Photographer's Note

Short version:

Love has no boundaries, no rules and knows no law ...

Long version :)

Here, beyond the apparences, that may mislead some of you who look at this photo, there is not any expression of homosexuality. In the countries where the code of behaviour is the most strict, when it comes to demonstrations of public affection between men and women, the physical contacts are more frequent and warmer between persons of the same sex. So, you would often see two women holding hands, and two mens as well. (Much much more rarely, men and women together). No matter their age, no matter their religion, or their official functions. It is not rare, in India, to see two military or police officers holding hands exactly like these two friends, just by a sign of friendship. Without any equivocal. It is not specific to India, the same kind of attitude can be observed in Yemen and other countries too.

Actually, homosexuality is, in India as in many other countries, still often a taboo. Something to hide, something that can be punished. If not legally, the social pression does it well.

The consequences, if someone is found out to be an homosexual, can be dreadful for the families. The violence of the reactions is at the measure of the disgrace they imagine to face. It can be really dramatic. And the situation can be as dark for the women that love other women than for the men who love men. The social pression is strong, that pushes everyone to get married and to make babies. So, a different sexuality may be often seen as a direct threat to the harmony of the family, its perpetuation and the permanence of its way of life ( even if harmony through arranged marriages has not reached a climax, it is still very much established as an inescapable duty to fulfil; for each generation, as a minimum required to honour the family) . That is maybe one of the reasons why homesexuality encounters such an ostracism.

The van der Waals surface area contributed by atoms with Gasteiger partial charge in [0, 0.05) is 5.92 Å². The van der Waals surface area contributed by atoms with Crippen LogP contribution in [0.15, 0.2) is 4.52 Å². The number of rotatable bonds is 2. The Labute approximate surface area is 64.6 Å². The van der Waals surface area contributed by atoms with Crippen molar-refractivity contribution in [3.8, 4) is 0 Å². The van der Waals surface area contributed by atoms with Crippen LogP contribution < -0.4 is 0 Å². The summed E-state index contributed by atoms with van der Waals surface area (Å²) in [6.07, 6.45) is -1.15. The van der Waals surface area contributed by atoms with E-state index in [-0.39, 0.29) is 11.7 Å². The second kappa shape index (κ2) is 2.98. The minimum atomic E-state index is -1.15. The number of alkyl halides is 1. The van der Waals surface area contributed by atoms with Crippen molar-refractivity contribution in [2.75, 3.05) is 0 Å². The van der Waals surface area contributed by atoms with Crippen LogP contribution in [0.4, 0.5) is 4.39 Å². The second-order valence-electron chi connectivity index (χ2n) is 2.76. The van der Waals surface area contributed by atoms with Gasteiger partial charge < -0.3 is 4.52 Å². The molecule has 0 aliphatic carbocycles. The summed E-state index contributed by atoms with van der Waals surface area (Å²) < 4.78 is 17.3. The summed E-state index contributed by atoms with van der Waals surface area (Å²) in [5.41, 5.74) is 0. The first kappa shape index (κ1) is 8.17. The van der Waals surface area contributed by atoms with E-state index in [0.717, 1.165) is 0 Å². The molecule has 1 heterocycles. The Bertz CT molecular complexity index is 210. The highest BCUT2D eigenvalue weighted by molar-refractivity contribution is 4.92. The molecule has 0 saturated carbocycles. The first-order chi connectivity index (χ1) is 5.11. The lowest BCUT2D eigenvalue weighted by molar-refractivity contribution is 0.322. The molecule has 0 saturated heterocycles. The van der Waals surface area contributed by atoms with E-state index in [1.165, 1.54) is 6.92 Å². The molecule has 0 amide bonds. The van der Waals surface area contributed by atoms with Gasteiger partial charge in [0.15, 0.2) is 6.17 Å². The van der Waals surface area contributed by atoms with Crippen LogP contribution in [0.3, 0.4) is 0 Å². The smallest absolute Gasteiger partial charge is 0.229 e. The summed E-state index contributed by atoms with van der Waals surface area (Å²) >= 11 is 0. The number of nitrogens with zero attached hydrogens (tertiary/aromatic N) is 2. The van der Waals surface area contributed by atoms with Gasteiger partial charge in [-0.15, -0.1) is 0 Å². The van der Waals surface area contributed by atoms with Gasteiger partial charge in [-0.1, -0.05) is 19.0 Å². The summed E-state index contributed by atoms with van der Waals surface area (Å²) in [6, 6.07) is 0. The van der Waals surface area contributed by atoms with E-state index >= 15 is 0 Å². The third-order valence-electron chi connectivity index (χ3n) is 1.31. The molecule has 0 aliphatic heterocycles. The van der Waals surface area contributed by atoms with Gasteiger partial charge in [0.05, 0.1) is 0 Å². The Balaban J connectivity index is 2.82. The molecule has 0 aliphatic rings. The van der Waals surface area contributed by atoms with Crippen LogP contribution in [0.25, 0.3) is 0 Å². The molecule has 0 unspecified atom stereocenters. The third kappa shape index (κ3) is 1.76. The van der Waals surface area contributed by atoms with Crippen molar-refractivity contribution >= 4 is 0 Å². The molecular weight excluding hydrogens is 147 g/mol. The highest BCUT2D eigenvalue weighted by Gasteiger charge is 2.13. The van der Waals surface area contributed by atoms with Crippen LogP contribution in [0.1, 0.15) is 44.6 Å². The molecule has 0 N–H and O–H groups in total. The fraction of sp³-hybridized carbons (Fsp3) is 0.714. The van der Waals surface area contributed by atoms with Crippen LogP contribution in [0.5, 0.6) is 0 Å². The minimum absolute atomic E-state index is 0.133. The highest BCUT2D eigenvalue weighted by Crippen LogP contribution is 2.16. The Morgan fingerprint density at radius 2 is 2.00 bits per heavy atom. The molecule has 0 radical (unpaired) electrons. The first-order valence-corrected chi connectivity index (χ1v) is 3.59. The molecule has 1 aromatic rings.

This, only to speak about the social pression. But, not only homosexuality is commonly considered like a deviance, by other people, for religious, cultural or social reasons, but the indian Law recognized it as a crime. It is considered a criminal offence under the section 377 of the Penal Code, written, it must be said, under the leadership of the British, that were ruling the country at this time (in 1860); a Law that, ironically, they themselves have repealed in UK in 1967, while it remained in effect in India. The law, targeting " whosoever has voluntarily a carnal intercourse against the order of nature with men, women or animal" declares that the offenders " shall be punished with imprisonment for life, or imprisonment for a term which may extend to 10 years, and shall be liable to fine.''

The High Court of Delhi has decriminalised homosexual intercourse between consenting adults, in 2009, judging that section unconstitutional (as it violates the fundamental right to life and liberty and the right to equality as guaranteed by the Constitution) but this may well take effect only in the jurisdiction of Delhi.

But, as lovers of all over the world may well know... Love has no rules and knows no laws ! :)

Picture taken in THE Monument of Love the most famous of the world : Taj Mahal...

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Additional Photos by Marine Rebillout (eversmile) Gold Star Critiquer/Gold Star Workshop Editor/Gold Note Writer [C: 864 W: 518 N: 1921] (11636)
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